CHICAGO -- Jay Leno and David Letterman have made Chicago Bears jokes almost nightly.
A columnist from the Los Angeles Times referred to the Bears as "Da Bums" and as the "Munsters of the Midway."
A gentleman from ESPN said of the Bears: "You wonder how they reached the playoffs, much less the Super Bowl."
A fellow from a Chicago paper proposed after the Super Bowl that it might be best for all concerned if quarterback Rex Grossman went to a different team.
A football writer for Sports Illustrated suggested the Bears try to trade for the Houston Texans' David Carr, who is the quarterback of one of the NFL's worst teams.
A guy from Fox Sports cracked, "If Grossman were added to the presidential ticket, Barack Obama probably couldn't carry Cook County."
A columnist for The Denver Post wrote Grossman "stinks" and, furthermore, "Truth is, the Bears are vastly overrated."
That guy put those last two comments on the record before the Super Bowl.
What is going on here?
How did the Bears go from being one of the top teams in football to the butts of jokes and to the targets for all sorts of verbal and critical abuse?
How did a seven-point underdog lose a game by 12 points and suddenly turn into a different kind of dog?
How did a team win its division a month early, win its conference championship game by 25 points, win 15 of its games and lose four, only to end up on the receiving end of an almost daily bashing?
A week ago this day, the Bears were on a wet field in Florida with the favored Indianapolis Colts, a team led by perhaps the best quarterback of the 21st century.
At the end of a quarter, the score was Bears 14, Colts 6.
Chicago's fans must have been as proud as punch. Their heroes were up by eight. A 92-yard kickoff return put the Colts in a hole. Grossman threw a touchdown pass. Thomas Jones broke a 52-yard run. In a word, the Bears looked super.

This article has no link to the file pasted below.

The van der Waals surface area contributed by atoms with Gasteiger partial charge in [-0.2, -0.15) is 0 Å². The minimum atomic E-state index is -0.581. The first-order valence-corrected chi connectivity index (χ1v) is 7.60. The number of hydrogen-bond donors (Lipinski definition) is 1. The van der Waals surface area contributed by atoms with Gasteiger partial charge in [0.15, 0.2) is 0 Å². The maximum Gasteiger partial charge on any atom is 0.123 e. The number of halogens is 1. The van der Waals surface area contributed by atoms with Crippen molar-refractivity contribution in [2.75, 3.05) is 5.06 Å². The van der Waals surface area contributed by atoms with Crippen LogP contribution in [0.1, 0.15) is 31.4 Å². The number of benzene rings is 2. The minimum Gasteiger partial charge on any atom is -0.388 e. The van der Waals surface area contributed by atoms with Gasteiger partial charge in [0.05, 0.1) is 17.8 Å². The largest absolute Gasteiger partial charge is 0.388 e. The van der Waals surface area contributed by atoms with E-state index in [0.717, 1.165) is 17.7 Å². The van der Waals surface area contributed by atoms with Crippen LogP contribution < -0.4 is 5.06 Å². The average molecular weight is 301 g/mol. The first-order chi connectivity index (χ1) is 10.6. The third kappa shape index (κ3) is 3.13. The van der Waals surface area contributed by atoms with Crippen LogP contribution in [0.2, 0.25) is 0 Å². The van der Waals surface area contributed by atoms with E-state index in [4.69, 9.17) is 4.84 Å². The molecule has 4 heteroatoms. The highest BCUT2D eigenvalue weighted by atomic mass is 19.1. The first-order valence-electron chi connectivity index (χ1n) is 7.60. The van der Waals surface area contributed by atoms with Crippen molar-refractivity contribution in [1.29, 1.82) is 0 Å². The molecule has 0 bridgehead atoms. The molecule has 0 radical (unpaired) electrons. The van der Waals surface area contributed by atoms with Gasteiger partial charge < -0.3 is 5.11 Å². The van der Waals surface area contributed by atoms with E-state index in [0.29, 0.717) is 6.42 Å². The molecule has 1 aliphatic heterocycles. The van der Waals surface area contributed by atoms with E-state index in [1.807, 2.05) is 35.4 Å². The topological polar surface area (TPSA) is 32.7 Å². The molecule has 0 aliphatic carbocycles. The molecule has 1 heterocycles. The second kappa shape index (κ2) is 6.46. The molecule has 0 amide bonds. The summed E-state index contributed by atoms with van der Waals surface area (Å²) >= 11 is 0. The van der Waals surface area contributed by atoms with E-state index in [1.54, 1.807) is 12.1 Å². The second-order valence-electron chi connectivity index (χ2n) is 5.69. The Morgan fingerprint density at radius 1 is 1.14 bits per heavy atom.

At halftime, the Bears were behind, but only by two. They didn't touch the ball much. But there was a Colts fumble and a missed field-goal attempt. It was still anybody's game.
At the end of three quarters, the score was Colts 22, Bears 17.
It wasn't a blowout. It wasn't a Bears embarrassment. The favored Colts were up five. They did not score a touchdown on the Bears' defense in the third quarter. Manning passed for 54 yards in this quarter - big deal.
In the end, Indianapolis won. A team that was expected to prevail by a huge majority of NFL analysts - many of them former pro coaches and players with a certain amount of expertise - did, in fact, beat the Bears.
It was not an upset. And I, for one, was not upset. I was sorry to see my guys lose but grateful for a great season, as many of my Bears brethren were.
Bob Newhart, the comedian, a true-blue fan, called up to joke, "I've just entered a 12-step Bears recovery program."
We both expressed surprise at the way the team was knocked and mocked in the game's aftermath.
Hadn't the Bears had a spectacular season? Weren't the Colts supposed to beat them? Why did the Bears suddenly seem to be getting a worse beating in the post-game than they did in the game?
I have been to Super Bowls decided 42-10, 46-10, 48-21 and 52-17.
I saw a team led by John Elway get torn to shreds, 55-10. Now that's the kind of thrashing a team could get embarrassed about.
The Denver Broncos obviously should have gotten rid of that Elway bum.
Twenty-three teams lost games in the first 40 Super Bowls by margins as bad as or worse than the Bears'.
But now they are bums? They were lucky to make the playoffs? They were vastly overrated? They ought to dump a quarterback who went 15-4 and go get the quarterback of the Texans?
Look, no one likes to lose. In the painful first minutes after last Sunday's game ended, Bears wide receiver Bernard Berrian said that where winning the Super Bowl is concerned, "Anything less is failure."
No, it is not.
Did we imagine those division and league championships? Did we imagine Virginia McCaskey having the George S. Halas Trophy placed in her hands?
Did we imagine beating last season's Super Bowl runner-up, the Seattle Seahawks, twice? Did we imagine winning in Green Bay, 26-0; in St. Louis, 42-27; beating the two New York teams on the road by a combined 48-20? Did we imagine pounding Detroit, 34-7; Buffalo, 40-7; San Francisco, 41-10; and New Orleans, 39-14?
Did we imagine Grossman passing for 3,193 yards and 23 scores in the regular season? Did we imagine Jones and Cedric Benson rushing for 1,857 yards? Did we imagine Robbie Gould making 32 of 36 field-goal attempts and Devin Hester returning six kicks for touchdowns?
I don't know about you, but I thought Chicago had one heck of a team.
Mike Downey writes for The Chicago Tribune.